Abstract
This report scrutinized the influence of radiation and Ohmic heating on the dissipative flow of micropolar and hybrid nanofluid within an inclined length \(2h\) channel under convective boundary conditions. Primary flow equations are renewed as the system of NODEs with the assistance of proper similarity conversions. In two circumstances, hybrid fluid flow and micropolar fluid flow, a blend of shooting and Runge–Kutta 4th order strategy, is used to achieve the desired results. The critical consequences of the current study are Larger pressure gradient minimizes the fluid velocity, and a more significant inertia parameter minimizes the rotation profile in the case of Newtonian fluid flow but facilitates the same in the case of hybrid nanofluid flow. It is perceived that the escalation in Brinkmann number causes the amelioration in the fluid temperature, and the radiation parameter mitigates the same. Furthermore, it is discovered that the Grashoff number enhances the Bejan number at the centre of the channel but lessens the same at other areas. Finally, validation is executed to compare the current outcomes with the former results and perceive a good agreement.
Introduction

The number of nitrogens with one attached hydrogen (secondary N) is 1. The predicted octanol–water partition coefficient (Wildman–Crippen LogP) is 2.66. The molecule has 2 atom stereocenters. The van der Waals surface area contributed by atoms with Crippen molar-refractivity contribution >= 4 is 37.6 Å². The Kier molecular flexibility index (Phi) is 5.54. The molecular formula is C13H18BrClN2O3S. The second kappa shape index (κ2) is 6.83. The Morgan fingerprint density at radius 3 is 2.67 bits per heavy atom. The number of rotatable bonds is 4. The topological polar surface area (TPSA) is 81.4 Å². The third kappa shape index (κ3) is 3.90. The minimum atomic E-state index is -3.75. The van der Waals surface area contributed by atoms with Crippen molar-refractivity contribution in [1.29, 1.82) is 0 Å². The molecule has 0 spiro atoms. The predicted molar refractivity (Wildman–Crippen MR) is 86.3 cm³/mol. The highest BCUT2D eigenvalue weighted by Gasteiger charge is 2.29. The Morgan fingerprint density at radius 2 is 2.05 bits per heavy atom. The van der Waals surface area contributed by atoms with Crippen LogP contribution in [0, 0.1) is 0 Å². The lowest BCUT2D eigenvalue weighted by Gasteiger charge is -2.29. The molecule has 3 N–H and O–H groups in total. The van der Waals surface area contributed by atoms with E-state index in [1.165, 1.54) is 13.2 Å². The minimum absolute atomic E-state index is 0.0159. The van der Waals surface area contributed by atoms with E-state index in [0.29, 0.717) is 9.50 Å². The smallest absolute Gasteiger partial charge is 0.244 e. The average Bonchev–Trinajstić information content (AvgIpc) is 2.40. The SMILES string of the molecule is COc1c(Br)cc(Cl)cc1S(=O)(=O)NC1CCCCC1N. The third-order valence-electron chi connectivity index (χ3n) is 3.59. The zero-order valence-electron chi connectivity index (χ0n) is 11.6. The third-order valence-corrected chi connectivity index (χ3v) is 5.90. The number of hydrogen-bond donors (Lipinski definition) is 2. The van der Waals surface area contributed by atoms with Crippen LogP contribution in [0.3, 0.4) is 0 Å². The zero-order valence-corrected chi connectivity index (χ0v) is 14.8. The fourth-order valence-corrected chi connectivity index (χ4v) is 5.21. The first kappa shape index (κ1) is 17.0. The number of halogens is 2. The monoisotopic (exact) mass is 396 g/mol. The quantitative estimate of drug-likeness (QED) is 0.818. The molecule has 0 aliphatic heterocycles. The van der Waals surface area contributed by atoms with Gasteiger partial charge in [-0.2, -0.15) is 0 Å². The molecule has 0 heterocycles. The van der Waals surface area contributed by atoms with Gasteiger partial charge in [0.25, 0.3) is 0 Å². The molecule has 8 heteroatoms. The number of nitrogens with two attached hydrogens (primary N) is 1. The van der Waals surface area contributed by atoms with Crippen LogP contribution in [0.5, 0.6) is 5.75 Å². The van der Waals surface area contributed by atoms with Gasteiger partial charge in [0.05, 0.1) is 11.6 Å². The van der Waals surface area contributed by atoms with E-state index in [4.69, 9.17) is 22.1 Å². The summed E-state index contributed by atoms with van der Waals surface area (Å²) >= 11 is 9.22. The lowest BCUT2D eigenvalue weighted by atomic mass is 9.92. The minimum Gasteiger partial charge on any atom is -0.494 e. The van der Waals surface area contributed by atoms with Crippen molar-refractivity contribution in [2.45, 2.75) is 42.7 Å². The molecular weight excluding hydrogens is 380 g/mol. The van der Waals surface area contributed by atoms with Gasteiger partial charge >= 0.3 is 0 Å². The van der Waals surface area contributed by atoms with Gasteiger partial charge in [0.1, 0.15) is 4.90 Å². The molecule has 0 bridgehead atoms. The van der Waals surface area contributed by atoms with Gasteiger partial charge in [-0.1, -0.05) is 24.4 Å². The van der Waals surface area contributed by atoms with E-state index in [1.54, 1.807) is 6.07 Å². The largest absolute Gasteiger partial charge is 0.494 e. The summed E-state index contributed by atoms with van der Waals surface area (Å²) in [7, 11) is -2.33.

Hydrous or unsteady globes might also be electrically conductive and capable of withstanding core fluxes commencing electromagnetic stimulation. Instances of this occurrence are occasionally named induction boiler or Joule heating. These constituents of ohmic heating are offered in various manufacturing, industrial and cosmological sceneries. By viewing this, Makinde and Gbolagade^{1} investigated entropy generation in a laminar viscous fluid flow via an inclined passage. They discovered that fluid friction's irreversibility dominated heat transfer's irreversibility on the channel centerline. Guimaraes and Menon^{2} conducted a heat transmission investigation of mixed convective fluid within an inclined channel (rectangular) with the help of the finite element technique. Dar and Elangovan^{3} inspected the impact of a magnetic field on the peristaltic flow through an inclined channel (asymmetric) and acknowledged that the magnetic field lessens the fluid velocity. Shahri and Sarhaddi^{4} emphasized that the main reason for entropy generation is the heat conduction of nanofluid (water–Cu) in their examination of MHD fluid flow within an inclined channel. By assuming a low Reynolds number and considering an inclined channel, Javed et al.^{5} scrutinized the peristaltic flow with the Hartmann number. They concluded that the Hartmann number escalates the trapped bolus size. Hayat et al.^{6} analyzed the peristaltic transport of the pseudoplastic fluid flow in the same parameter with heat source and Joule heating. Reynolds number ameliorates the fluid temperature is one of the findings of this study. Tlau and Ontela^{7} considered convective conditions and elucidated the mixed convective flow of \(H_{2} O + Cu\) a tended channel occupied with a permeable medium. They observed the enhancement in the fluid velocity with a greater inclination angle. With the assumption of the same geometry, Adesanya et al.^{8} and Singh et al.^{9} proposed a model for different fluid flows to discuss the irreversibility analysis. They discovered that there is a reduction in the entropy generation rate with a couple of stress parameters. Sabu et al.^{10} used a correlation coefficient to examine the features of engineering parameters in an unsteady MHD nanofluid flow with the heat source. They detected that the Soret number is negatively affiliated with the Sherwood number. Several researchers^{11,12,13,14} recently examined different fluid flows (including hybrid nanofluid) via similar geometry and highlighted that inclined geometry control the flow and heat transfer process.